Answering questions regarding the penitentiary system, the delegation said the issue of overcrowding continued to exist and the State understood building new prisons would not be enough, but they were working with a view to continue with alternative means of imprisonment such as electronic monitoring. The State also needed to do work in the area of prevention as well, as it was not enough to build new prisons just to fill them up. There was also a pilot program whereby children in secondary school would be able to visit prisons and have the chance to meet directly with inmates who wronged society and were now deprived of their liberty. With regards to women behind bars, the State and civil society groups were working on measures to address some of these issues. In terms of separating convicts from pre-trial detainees, there were separate places in prisons for each and civil society groups were free to visit the prisons so there was access to information on the workings of the penitentiary system. Healthcare was also provided in prison, even for inmates with pre-existing conditions. This service was contracted out to a specialized agency.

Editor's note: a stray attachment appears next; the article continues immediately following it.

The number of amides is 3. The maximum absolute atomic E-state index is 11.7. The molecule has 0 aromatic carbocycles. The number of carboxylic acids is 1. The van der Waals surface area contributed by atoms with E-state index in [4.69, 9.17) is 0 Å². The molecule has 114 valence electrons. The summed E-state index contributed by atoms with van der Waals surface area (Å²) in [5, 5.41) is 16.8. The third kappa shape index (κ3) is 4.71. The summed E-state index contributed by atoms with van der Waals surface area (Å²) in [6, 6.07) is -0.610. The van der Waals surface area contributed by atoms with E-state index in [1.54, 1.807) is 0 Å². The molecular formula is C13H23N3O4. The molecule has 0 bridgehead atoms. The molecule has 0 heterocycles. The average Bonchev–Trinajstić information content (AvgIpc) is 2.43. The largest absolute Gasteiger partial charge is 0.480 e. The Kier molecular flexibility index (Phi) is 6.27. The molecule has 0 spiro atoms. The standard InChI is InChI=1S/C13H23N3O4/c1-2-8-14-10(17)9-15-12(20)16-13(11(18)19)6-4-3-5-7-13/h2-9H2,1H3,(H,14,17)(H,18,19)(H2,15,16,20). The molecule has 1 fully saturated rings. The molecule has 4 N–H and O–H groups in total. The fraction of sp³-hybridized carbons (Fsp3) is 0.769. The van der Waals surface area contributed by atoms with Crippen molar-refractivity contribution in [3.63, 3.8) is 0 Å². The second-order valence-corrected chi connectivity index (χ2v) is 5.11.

Colombia had ratified the Optional Protocol under the Committee on the Rights of the Child on the sale of children and child pornography and there was a strategic plan in place that covered 2006 to 2011 against the commercial exploitation of girls and boys. The plan included provisions for prevention, investigation, care of victims and restoration of rights and contained a regional element as well. The State had also sought to strengthen the criminal provisions as well. For any person that photographed or recorded child pornography via any means the sentence was of 10 to 20 years in prison and this increased by a third when the perpetrator was a family member. Anyone promoting sexual tourism would be convicted to four to eight years in prison. The law protected children under age of 18 even if they consented. Foreigners who came to the country seeking sex tourism would be immediately expelled and all travel agencies and hotel must ensure that those visitors were aware of these laws regarding child prostitution and pornography. It also covered internet cafes to ensure they had filters so people couldn’t use these public places to download these images.